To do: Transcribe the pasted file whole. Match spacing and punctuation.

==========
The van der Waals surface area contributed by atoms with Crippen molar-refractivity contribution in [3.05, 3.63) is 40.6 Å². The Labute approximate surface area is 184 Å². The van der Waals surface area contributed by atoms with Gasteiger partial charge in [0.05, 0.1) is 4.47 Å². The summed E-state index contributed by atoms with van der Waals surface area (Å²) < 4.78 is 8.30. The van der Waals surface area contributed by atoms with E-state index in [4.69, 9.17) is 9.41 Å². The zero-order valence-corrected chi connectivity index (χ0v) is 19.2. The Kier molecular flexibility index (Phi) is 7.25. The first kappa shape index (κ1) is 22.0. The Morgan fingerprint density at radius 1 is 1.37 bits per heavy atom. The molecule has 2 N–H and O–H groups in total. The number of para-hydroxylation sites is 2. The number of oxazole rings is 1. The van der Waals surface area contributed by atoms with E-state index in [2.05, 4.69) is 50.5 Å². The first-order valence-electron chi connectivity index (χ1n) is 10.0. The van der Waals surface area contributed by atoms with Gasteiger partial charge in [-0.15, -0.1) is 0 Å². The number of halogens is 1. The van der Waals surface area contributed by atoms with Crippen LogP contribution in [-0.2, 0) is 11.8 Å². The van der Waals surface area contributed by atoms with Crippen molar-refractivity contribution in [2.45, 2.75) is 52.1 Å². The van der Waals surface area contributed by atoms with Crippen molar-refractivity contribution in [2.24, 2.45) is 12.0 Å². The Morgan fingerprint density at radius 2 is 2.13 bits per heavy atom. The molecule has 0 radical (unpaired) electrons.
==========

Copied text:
The van der Waals surface area contributed by atoms with Crippen molar-refractivity contribution in [3.05, 3.63) is 40.6 Å². The Labute approximate surface area is 184 Å². The van der Waals surface area contributed by atoms with Gasteiger partial charge in [0.05, 0.1) is 4.47 Å². The summed E-state index contributed by atoms with van der Waals surface area (Å²) < 4.78 is 8.30. The van der Waals surface area contributed by atoms with E-state index in [4.69, 9.17) is 9.41 Å². The zero-order valence-corrected chi connectivity index (χ0v) is 19.2. The Kier molecular flexibility index (Phi) is 7.25. The first kappa shape index (κ1) is 22.0. The Morgan fingerprint density at radius 1 is 1.37 bits per heavy atom. The molecule has 2 N–H and O–H groups in total. The number of para-hydroxylation sites is 2. The number of oxazole rings is 1. The van der Waals surface area contributed by atoms with E-state index in [2.05, 4.69) is 50.5 Å². The first-order valence-electron chi connectivity index (χ1n) is 10.0. The van der Waals surface area contributed by atoms with Gasteiger partial charge in [-0.15, -0.1) is 0 Å². The number of halogens is 1. The van der Waals surface area contributed by atoms with Crippen LogP contribution in [-0.2, 0) is 11.8 Å². The van der Waals surface area contributed by atoms with Crippen molar-refractivity contribution in [2.45, 2.75) is 52.1 Å². The van der Waals surface area contributed by atoms with Crippen molar-refractivity contribution in [2.24, 2.45) is 12.0 Å². The Morgan fingerprint density at radius 2 is 2.13 bits per heavy atom. The molecule has 0 radical (unpaired) electrons.